Asia is the world's largest and most populous continent. It covers 30% of Earths land area and with approximately just less than 4 billion people, it hosts 60% of the world's current human population. The continent is too massive and diverse to conceptualize as a single travel destination. Even defining the borders of this continent is difficult. The continent is bounded by the Pacific Ocean to the east, by the Indian ocean to the south, by Europe and Urals to the west and by the Arctic Ocean to the north. Asia's and the world's highest peak is Mount Everest while its lowest point is the Dead Sea, whose surface is 400 m below sea level. Travel options range widely, from the desert ruins and modern mega-malls of the Middle East to the magnificent ancient monuments in South Asia, from the beach bungalows and jungle treks of South-East Asia to the mega-cities and technology capitals of East Asia. Asia offers the very diverse travel options available to the most avid travellers. On one end, there are the ultramodern largely democratic modern countries like Japan, Singapore, Hong Kong, Taiwan and South Korea which are very prosperous and in which people enjoy very high standards of living. On the other hand, Afghanistan, Laos and East Timor are extremely poor countries where people struggle even to get a few grains of rice each day. In addition, there are also many countries lying somewhere in the middle, such as the emerging powerhouses of China and India which make wonderful travel destinations in themselves due to their long history, size and diversity. Thailand is a magnet for travellers too, with great food, a tropical climate, fascinating culture and great beaches. To add to a list of possible travel destinations, Asia is also home to North Korea, which is under one of, if not the most, oppressive regimes in the world. Some of the most interesting cities to visit in Asia are:
- Bangkok — Thailand's bustling, cosmopolitan capital with temples, nightlife and fervour
- Beijing — capital of the People's Republic of China with the Tiananmen Square and the Forbidden City
- Dubai — most modern and progressive emirate in the UAE, developing at an unbelievable pace
- Hong Kong — a truly world-class metropolis with a unique mixed Chinese and British heritage
- Jerusalem — containing the UNESCO World Heritage Site of the Old City, this city is sacred to Jews, Christians and Muslims
- Mumbai — most eclectic and cosmopolitan city of India, well-known for the Bollywood film industry
- Seoul — beautiful palaces, great food and a hopping nightlife, Seoul is a frenetic way to experience the Asia of old and new
- Singapore — modern, affluent city-state with a medley of Chinese, Indian, Malay and British influences
- Tokyo — the world's largest city brings a huge, wealthy and fascinating metropolis with high-tech visions of the future side by side with glimpses of old Japan.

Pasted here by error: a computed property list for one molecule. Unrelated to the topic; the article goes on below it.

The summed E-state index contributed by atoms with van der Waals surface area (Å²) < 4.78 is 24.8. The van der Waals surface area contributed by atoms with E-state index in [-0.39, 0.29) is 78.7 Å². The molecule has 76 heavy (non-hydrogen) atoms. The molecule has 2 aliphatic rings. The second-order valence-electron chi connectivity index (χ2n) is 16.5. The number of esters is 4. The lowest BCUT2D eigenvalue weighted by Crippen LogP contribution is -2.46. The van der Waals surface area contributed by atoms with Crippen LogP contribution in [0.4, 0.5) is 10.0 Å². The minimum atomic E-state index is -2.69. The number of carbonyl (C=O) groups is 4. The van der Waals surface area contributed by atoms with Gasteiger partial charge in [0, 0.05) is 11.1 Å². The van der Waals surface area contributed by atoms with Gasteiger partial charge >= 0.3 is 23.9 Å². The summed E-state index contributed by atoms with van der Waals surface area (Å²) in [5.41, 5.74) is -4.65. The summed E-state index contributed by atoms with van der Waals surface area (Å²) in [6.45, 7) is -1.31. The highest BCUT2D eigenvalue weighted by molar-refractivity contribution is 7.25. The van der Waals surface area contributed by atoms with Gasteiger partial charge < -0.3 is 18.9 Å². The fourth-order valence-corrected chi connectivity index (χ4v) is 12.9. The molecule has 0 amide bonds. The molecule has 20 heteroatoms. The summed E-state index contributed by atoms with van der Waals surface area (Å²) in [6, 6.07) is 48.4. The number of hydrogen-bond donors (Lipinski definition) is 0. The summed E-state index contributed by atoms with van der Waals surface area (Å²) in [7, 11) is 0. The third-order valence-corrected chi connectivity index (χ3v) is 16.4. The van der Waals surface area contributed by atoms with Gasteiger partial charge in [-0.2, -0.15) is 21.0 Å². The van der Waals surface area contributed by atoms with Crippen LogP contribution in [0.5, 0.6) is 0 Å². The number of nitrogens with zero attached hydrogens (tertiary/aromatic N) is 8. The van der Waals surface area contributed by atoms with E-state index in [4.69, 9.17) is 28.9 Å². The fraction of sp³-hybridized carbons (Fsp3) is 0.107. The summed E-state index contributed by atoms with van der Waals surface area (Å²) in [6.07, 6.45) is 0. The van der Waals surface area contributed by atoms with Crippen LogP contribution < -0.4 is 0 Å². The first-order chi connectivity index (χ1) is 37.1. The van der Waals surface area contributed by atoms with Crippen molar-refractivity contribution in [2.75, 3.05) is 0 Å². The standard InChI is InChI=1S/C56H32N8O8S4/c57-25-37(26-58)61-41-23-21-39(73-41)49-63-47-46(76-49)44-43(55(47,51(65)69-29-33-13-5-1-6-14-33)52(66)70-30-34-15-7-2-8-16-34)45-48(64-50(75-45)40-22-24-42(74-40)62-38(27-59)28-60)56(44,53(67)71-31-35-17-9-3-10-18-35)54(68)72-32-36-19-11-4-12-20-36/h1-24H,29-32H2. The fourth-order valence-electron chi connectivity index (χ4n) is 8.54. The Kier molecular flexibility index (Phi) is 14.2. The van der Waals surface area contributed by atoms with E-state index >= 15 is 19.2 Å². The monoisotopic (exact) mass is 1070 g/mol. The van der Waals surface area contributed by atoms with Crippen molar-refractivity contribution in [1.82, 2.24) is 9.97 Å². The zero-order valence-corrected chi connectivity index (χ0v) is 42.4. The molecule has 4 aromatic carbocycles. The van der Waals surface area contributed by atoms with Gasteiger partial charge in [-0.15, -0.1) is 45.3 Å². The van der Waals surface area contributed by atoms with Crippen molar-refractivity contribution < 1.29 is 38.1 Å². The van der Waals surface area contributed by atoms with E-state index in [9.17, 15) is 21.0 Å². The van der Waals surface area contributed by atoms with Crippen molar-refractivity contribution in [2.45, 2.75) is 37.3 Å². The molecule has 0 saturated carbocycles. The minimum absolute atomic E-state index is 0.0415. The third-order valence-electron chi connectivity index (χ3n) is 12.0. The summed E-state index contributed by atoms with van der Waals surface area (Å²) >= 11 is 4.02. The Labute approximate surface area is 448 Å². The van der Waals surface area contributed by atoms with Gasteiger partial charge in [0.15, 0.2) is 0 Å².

In addition to the cities stated above these are some of the most visited places:
- Angkor Archaeological Park — magnificent remains of several capitals of the Khmer Empire
- Bali — unique Hindu culture, beaches and mountains on the Island of the Gods
- Dead Sea — stay afloat in this extremely salty lake
- Great Wall of China — several thousand kilometers long, its condition ranges from excellent to ruined
- Lake Baikal — the biggest and deepest freshwater lake in the world, containing over one fifth of the world's supply
- Mount Everest — the world's tallest mountain straddling the border of China and Nepal
- Petra — ancient city in Jordan carved out of sandstone and one of the new 7 Wonders
- Registan — the impressive historic heart of Samarkand, a major trade city on the Silk Road
- Taj Mahal — the incomparable marble tomb in Agra
Travel to and within Asia
For easier reference Asia is usually divided into these regions; Central Asia, East Asia, Middle East, Russia and the Caucasus, South Asia and Southeast Asia. Asia's largest airports by number of intercontinental connections include Tokyo, Beijing, Hong Kong, Bangkok, Mumbai and Singapore. For the Middle East, Dubai is by far the largest hub, with Doha and Abu Dhabi also having reasonably good connections. If you are coming to Asia by train, you'll be likely coming in through Russia or Turkey, although other options may exist. For an interesting experience, try the Trans-Siberian Railway. Due to the vast distances and expanses of water separating Asia's different regions, air travel is likely to be the preferred mode of transport between the regions many travel destinations. Fares are lower on average than in Europe or America, and low cost airlines in Asia are rapidly expanding their networks particularly in Southeast Asia. Air Asia is using Kuala Lumpur international airport as their main hub and have now grown to the largest and most profitable low cost operator in south east Asia. The airliner is using a terminal bulding by itself at the airport.
Unfortunately there is no common currency or visa like it is in the European union. In most cases you need visa when visiting the different countries in Asia. Check out Project Visa to see who needs visa to the different countries. Note that in some countries you have to apply for Visa before arrival while you may apply for visa on arrival in other countries. The process applying for a visa in advance may take up to a month in some cases. Association of Southeast Asian Nations is a geo-political and economic organisation located in Southeast Asia. Its aims include the acceleration of economic growth, social progress, cultural development among its members, the protection of regional peace and stability, and to provide opportunities for member countries to discuss differences peacefully.